4. Matte teal. Very similar to #3 pigmentation-wise. Teal was definitely a nice addition to the palette, but not an essential. It honestly looks a lot better in the pan.
5. White shimmer. Awful awful awful. Crumbly, cakey, and the fallout was intense. A lovely highlight colour, but a nightmare to use. It took ages to smooth out and even then, it still looks patchy.
6. Navy shimmer. Definitely one of the best colours in this palette. Smooth, creamy, and so easy to work with. Really helped make up for the disastrous white shimmer.
7. Silver shimmer. Yet again, creamy, easy to apply, and a smooth finish.
8. Black shimmer. Brilliant pigmentation, and would be a real star if it weren't for the masses of fallout. I didn't even apply much product to my brush, and there were little specks flying everywhere. Definitely one to apply before doing the rest of your face 

This palette was designed with smoky eyes in mind, similar to those of Kimmy K. While they definitely have the dark colours and highlights there, I was very disappointed with the lack of transition colours. One nude would have been a welcome addition (or replacement for that darn light grey).

As for the blush, highlight, and bronzer, these absolutely steal the show. Pigmented, easy to apply, and in lovely shades.

Blush. The blush is a very pigmented, vibrant bubblegum pink. It was very easy to build and had a very smooth finish. Due to the vibrancy of it, I'd recommend building up bit by bit (this has clown-cheek syndrome written all over it).
Bronzer. Light terracotta would be the best way of describing the colour of this. It applied lightly but was easily buildable. While the product consistency is good, I'm a bit iffy on the colour. It has a slightly orange tinge to it, so could be a risk on fair skintones.
Highlight. White gold with a hint of champagne, super easy to apply and very pigmented. 

So while the blush and bronzer are in my opinion so- so, this highlighter is HEAVENLY. It's a super useable colour that would suit most skintones and was a total pleasure to use. There's also a gorgeous iridescence (that my camera skills don't do justice to) under certain light. Definitely the star of the palette and I wish it was available separately.

Just look at it! Absolute champagne gold perfection.

Speaking of availability, Khroma is a difficult enough brand to track down Ireland. I was lucky enough to find this in TKMaxx, but have never actually seen it anywhere else. The website names Cloud 10 as a stockists, but it's not in the brand selection there.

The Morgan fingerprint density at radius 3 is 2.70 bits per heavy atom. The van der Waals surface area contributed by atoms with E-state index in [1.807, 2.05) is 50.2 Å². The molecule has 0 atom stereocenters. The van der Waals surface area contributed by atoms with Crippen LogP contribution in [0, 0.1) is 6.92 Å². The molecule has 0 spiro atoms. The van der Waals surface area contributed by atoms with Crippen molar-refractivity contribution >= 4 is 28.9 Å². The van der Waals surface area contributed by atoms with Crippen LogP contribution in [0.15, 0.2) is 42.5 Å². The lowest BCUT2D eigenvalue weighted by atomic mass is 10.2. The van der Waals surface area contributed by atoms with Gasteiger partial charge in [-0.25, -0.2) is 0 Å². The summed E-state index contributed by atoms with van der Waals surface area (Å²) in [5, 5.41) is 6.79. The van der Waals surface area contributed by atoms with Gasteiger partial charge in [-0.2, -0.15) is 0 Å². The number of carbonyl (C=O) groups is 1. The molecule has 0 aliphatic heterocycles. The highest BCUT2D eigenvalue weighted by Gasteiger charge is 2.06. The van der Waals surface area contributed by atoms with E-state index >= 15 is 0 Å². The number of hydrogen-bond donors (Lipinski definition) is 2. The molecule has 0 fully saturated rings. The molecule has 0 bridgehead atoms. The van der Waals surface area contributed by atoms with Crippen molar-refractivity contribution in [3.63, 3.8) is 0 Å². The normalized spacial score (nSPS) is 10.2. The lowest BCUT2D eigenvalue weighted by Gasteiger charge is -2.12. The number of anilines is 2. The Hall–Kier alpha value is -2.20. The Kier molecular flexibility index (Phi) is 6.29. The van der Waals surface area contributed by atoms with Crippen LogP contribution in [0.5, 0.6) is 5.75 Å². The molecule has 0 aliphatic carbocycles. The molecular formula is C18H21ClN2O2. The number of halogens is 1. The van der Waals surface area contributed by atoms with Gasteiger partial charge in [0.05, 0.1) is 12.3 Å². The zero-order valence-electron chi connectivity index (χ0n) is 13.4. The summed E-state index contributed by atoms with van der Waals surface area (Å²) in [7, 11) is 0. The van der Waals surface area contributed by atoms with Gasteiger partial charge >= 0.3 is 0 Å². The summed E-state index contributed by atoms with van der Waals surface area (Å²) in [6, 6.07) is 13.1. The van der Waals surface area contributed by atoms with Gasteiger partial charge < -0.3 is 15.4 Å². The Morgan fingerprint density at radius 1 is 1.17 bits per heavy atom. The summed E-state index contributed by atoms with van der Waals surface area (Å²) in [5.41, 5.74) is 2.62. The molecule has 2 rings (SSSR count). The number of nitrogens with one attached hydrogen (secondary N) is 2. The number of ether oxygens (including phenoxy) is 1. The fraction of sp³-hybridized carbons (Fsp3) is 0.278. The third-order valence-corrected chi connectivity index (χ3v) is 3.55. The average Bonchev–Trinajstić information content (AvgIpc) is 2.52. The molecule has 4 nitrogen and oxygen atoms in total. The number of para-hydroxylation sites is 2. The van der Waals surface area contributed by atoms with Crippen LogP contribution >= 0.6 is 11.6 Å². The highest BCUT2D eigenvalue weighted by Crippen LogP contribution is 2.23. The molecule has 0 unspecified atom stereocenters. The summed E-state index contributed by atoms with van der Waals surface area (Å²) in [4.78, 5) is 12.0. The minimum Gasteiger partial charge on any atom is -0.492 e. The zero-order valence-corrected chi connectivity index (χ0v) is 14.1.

Now I did get lucky and only paid €5.99 for this, but after doing a bit of detective work I found that these usually retail for €16.95. Which I think is a bit of a ripoff. For the quality of the eyeshadows (that damn light grey) I'd be happy to pay €12/ €13 at most for this. 

So what do you think of this palette, or any other Khroma products? Also, I'd love to hear and better (or worse!) possible alternative names for this palette.

Claire x

Saturday, September 5, 2015

MakeUp Brush Guide Part Two: How To Spot Clean Your MakeUp Brushes

'I love cleaning my makeup brushes'.
Said no one ever.
Let's face it, makeup brush cleaning is no one's favorite job. It's time consuming, mind numbing, and repetitive. However the benefits far outweigh the negatives: your brushes have a longer life, makeup application is easier, and the risk of bacteria transfer is lessened. No more mini civilizations living in your brushes!

I have two ways of keeping my brushes lovely and clean: spot cleaning and deep cleaning. In this post I'm going to give a rundown on spot cleaning, as it's an everyday job that doesn't take much time, and does so much good in the long run.

To clean your brushes you'll need:
- brush cleaner (MAC, No7, Crown Brush, Cinema Secrets, MakeUp Forever, Bobbi Brown, BateMonerals. Do NOT use plain rubbing alcohol*)
- towel, kitchen paper, or a face cloth
- small cup with 20ml water
- drying rack or something to keep your brushes vertical/ at an angle
*rubbing alcohol by itself will just dry out your brush bristles and handle over time

For powder products and small to medium brushes: 
Start off by using your chosen brush to apply a product. 
Once you've used a brush, simply squirt a small amount of cleaner onto your clothes or kitchen paper. 
Gently rub the brush back and forth to remove any leftover product.